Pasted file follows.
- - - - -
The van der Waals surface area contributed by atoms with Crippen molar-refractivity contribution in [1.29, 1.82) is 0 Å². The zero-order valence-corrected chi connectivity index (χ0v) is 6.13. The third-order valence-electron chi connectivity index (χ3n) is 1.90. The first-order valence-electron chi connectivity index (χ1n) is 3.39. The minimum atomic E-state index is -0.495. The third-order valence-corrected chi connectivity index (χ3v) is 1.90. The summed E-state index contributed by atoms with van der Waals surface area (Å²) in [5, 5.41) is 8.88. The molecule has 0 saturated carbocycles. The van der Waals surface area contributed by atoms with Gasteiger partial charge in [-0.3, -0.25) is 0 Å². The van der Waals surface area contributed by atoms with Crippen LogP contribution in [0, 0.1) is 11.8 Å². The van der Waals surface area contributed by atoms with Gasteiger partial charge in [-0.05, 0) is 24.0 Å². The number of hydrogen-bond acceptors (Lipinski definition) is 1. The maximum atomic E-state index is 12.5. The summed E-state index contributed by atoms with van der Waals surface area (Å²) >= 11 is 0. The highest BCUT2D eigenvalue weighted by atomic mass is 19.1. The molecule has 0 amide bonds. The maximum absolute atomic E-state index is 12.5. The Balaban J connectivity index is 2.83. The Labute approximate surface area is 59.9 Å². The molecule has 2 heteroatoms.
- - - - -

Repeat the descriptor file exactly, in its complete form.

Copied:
The van der Waals surface area contributed by atoms with Crippen molar-refractivity contribution in [1.29, 1.82) is 0 Å². The zero-order valence-corrected chi connectivity index (χ0v) is 6.13. The third-order valence-electron chi connectivity index (χ3n) is 1.90. The first-order valence-electron chi connectivity index (χ1n) is 3.39. The minimum atomic E-state index is -0.495. The third-order valence-corrected chi connectivity index (χ3v) is 1.90. The summed E-state index contributed by atoms with van der Waals surface area (Å²) in [5, 5.41) is 8.88. The molecule has 0 saturated carbocycles. The van der Waals surface area contributed by atoms with Gasteiger partial charge in [-0.3, -0.25) is 0 Å². The van der Waals surface area contributed by atoms with Crippen LogP contribution in [0, 0.1) is 11.8 Å². The van der Waals surface area contributed by atoms with Gasteiger partial charge in [-0.05, 0) is 24.0 Å². The number of hydrogen-bond acceptors (Lipinski definition) is 1. The maximum atomic E-state index is 12.5. The summed E-state index contributed by atoms with van der Waals surface area (Å²) >= 11 is 0. The highest BCUT2D eigenvalue weighted by atomic mass is 19.1. The molecule has 0 amide bonds. The maximum absolute atomic E-state index is 12.5. The Balaban J connectivity index is 2.83. The Labute approximate surface area is 59.9 Å². The molecule has 2 heteroatoms.